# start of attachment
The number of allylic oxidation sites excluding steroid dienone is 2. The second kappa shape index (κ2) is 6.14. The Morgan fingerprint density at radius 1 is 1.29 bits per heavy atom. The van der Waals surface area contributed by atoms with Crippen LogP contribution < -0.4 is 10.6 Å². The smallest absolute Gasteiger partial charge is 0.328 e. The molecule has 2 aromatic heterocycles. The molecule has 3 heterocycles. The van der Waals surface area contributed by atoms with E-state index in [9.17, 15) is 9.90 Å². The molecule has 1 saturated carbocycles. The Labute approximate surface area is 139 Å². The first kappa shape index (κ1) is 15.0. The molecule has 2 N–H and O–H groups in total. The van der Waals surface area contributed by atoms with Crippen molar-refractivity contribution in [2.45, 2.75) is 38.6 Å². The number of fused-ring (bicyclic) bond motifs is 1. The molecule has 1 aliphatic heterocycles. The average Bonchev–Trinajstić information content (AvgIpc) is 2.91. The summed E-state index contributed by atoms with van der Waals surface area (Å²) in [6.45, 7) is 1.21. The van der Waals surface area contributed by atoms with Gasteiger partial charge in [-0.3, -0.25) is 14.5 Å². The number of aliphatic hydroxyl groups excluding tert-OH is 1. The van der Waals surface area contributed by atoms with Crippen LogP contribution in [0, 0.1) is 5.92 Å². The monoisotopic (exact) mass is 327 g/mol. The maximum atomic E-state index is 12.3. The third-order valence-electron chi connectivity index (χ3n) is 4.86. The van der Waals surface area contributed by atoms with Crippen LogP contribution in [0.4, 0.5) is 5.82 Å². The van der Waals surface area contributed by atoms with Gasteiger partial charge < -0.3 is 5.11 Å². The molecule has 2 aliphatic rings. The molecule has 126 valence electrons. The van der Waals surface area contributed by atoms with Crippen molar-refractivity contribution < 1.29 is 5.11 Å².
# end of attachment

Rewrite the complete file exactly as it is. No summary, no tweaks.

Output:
The number of allylic oxidation sites excluding steroid dienone is 2. The second kappa shape index (κ2) is 6.14. The Morgan fingerprint density at radius 1 is 1.29 bits per heavy atom. The van der Waals surface area contributed by atoms with Crippen LogP contribution < -0.4 is 10.6 Å². The smallest absolute Gasteiger partial charge is 0.328 e. The molecule has 2 aromatic heterocycles. The molecule has 3 heterocycles. The van der Waals surface area contributed by atoms with E-state index in [9.17, 15) is 9.90 Å². The molecule has 1 saturated carbocycles. The Labute approximate surface area is 139 Å². The first kappa shape index (κ1) is 15.0. The molecule has 2 N–H and O–H groups in total. The van der Waals surface area contributed by atoms with Crippen molar-refractivity contribution in [2.45, 2.75) is 38.6 Å². The number of fused-ring (bicyclic) bond motifs is 1. The molecule has 1 aliphatic heterocycles. The average Bonchev–Trinajstić information content (AvgIpc) is 2.91. The summed E-state index contributed by atoms with van der Waals surface area (Å²) in [6.45, 7) is 1.21. The van der Waals surface area contributed by atoms with Gasteiger partial charge in [-0.3, -0.25) is 14.5 Å². The number of aliphatic hydroxyl groups excluding tert-OH is 1. The van der Waals surface area contributed by atoms with Crippen LogP contribution in [0, 0.1) is 5.92 Å². The monoisotopic (exact) mass is 327 g/mol. The maximum atomic E-state index is 12.3. The third-order valence-electron chi connectivity index (χ3n) is 4.86. The van der Waals surface area contributed by atoms with Crippen LogP contribution in [0.4, 0.5) is 5.82 Å². The van der Waals surface area contributed by atoms with Gasteiger partial charge < -0.3 is 5.11 Å². The molecule has 2 aliphatic rings. The molecule has 126 valence electrons. The van der Waals surface area contributed by atoms with Crippen molar-refractivity contribution < 1.29 is 5.11 Å².